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30 March 2015


Here are promised are some of the images from "Apricot"'s book on responses to Fukushima from the children who lived there, a kind gift from my friend Katsuko in Abiko, Japan. I really hope this book will be translated into English one day - I am sure I would gain something by reading the words. "Apricot" must be an interesting woman, very geared towards the inner world of children.

It's hard to choose individual images, but I find this one particularly powerful, with its grotesquely towering wave - there is something monstrous about it, as if it is an animal

towering wave

Here are details: the surfer, riding the wave of his life - is he happy?

surfer

But these people are cowering in the wave's path



The violently coloured red tunnel in the next picture suggests fear



and this small picture seems to me a wonderful representation of the agitation of wind and waves, curiously beautiful.



I hope it helped the children to portray their feelings in art. When something this big happens, art is often a way to deal with it. In fact, I'd suggest that creative self expression is one of the best ways of dealing with difficult issues in life - and that includes writing and music.






20 March 2015


I love this beautiful video which is part of artist David Delamere's Alice project. The book will be published this year. Here is the the link
18 March 2015
Japanese portrayals of "Alice" have a characteristic style, often rather stylised and with teenage girls rather than the child that I always imagine Alice to be. Sometimes Alice looks sad or "dark" but I prefer to stick to a more childlike style when I am reading about a child. Do you?

These two colourful postcards by Seiko Kusuda make me feel relaxed and happy; they have a colourful and innocent air about them, and an intricacy that seems very "Japanese" to me.





I also like this - although it's definitely more sophisticated and arty. All these postcards are a kind gift from my friend Yoshi in Tokyo.



I never cease to marvel at the different ways in which Alice is portrayed.

Just to return to Apricot's book (here) I do think this pulls us into a child's world - and I have now received her Fukushima book, which I'm going to feature on my other blog. This contains the drawings of real children, depicting their experiences of the earthquake and tsunami.


13 March 2015

When my friend Eiko came over from Japan recently she gave me a copy of this book as a present. It contains both "Looking Glass" and "Wonderland" bound together in opposite directions. (So when you have finished "Wonderland" you turn the book around and read "Looking Glass."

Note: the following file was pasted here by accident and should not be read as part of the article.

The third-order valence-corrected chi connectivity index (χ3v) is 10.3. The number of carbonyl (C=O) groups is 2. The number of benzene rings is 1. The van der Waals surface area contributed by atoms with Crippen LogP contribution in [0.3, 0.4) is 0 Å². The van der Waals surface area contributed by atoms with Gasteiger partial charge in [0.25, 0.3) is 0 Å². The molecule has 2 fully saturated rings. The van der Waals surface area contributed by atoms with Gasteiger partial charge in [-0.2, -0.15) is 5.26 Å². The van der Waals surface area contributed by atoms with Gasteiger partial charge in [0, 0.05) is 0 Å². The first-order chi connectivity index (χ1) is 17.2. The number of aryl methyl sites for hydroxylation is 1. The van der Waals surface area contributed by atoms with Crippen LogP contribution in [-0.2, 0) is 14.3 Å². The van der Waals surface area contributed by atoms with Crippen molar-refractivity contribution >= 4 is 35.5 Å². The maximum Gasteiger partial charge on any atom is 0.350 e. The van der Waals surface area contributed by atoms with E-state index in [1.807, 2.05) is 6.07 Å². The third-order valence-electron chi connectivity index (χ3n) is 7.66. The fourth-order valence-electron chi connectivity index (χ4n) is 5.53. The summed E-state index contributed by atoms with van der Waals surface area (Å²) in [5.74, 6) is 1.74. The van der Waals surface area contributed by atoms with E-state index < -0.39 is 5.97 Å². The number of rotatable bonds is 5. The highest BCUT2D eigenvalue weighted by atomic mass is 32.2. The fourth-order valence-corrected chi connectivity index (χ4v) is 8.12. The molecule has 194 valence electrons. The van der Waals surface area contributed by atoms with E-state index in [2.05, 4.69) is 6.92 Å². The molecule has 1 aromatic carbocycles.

I really like thsee bright, original, artistic illustrations. They are by an interesting artist known in Japan as "Apricot." ( haven't been able to find out why). Her real name is Anz Kanie, who trained in London as a woodblock artist. (here she is)

ANZ

She has been involved in the aftermath of Fukushima and has set up something called 3.11 Children's Library and has curated an exhibition of paintings by children affected by the nuclear disaster at Fukushima. Another friend is getting a copy of the book for me in Japan and I'm looking forward to reading it. (Or rather, should I say, looking at the pictures).

Here are a couple more of the Alice images. Being a bit of a train fan I specially like this one

train

Although I liked the book from the start I found it interesting that I had to look at it for a while before I began to get the feeling of "Alice." Now, I think the pictures reflect the book very well. Strange how Alice seems to change as you read about her....I've always thought that.


11 March 2015
Ripon Trail

Lewis Carroll's father was Archdeacon of Ripon, Yorkshire, and he knew the town well. There will be a White Rabbit trail through the city at Easter, beginning on n 28 March, and running till 12 April. Multi media works will be presented from 27 artists in various parts of town - you can see some them here I think some of them are really great, specially the dodo. Trail maps and printed info from Ripon Library, Ripon Tourist Info Centre and Gray Finch, 13 Kirkgate, Ripon, HG4 1PA.

Ripon's a beautiful city with lots of things to do and see, with some quirky shops. We visited years ago when we were walking near Fountains Abbey nearby. We also visited the beautiful gardens at Newby Hall but didn't manage to see the Ripon Hornblower or the extraordinary Druid's Temple folly. I hope to get back there next year when I return to Yorkshire - though sadly I doubt there's time to get there before Easter.

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